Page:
Shedding light on wrongdoing is a noble thing – however difficult it may be. If you complain about wrongdoing and your employer takes some adverse action against you, you may have a powerful claim against your employer. Whistleblower retaliation in the workplace may occur if you are:
- Excluded from decisions and work activities by management;
- Ignored by your supervisor;
- Harassed by a supervisor;
- Terminated or demoted;
- Passed over for a raise or a promotion;
- Cut in pay.
Remember that not all retaliatory tactics are easily recognizable. You must consider all the circumstances of the situation before jumping to conclusions. For instance, you may have received a pay cut because the company is going through a hard time at the moment and you are not the only one who has seen a decrease in pay. However, if you do receive a pay cut after you expose illegal activity at your employment and no one else has received a pay cut, then it is possible this is a form of whistleblower retaliation.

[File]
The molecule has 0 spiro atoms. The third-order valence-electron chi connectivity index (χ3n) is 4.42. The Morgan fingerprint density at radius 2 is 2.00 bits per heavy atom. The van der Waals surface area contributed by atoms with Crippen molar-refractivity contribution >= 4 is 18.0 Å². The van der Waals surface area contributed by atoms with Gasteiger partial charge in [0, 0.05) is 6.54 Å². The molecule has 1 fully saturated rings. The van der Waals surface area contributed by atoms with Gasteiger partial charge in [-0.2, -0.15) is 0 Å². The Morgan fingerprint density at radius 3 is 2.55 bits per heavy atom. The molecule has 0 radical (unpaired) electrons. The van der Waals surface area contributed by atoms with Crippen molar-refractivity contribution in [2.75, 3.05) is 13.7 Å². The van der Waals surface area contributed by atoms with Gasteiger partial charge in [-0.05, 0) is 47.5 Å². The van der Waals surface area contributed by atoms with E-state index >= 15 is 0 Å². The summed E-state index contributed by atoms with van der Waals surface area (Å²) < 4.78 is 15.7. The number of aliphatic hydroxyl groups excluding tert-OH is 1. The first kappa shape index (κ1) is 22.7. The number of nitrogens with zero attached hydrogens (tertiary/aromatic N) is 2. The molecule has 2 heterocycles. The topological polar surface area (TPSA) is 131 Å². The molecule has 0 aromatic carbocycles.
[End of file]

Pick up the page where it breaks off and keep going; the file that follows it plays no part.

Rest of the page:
Is it possible to become a whistleblower after being fired? The answer is yes. Click here to learn more.
If you are a whistleblower and you believe you are being retaliated against at work, it is best to speak with your attorney first before pursuing legal action. Since 2004, the whistleblower/qui tam lawyers at Sanford Heisler Sharp, LLP have been protecting employees from retaliation. Contact us today for an evaluation of your case.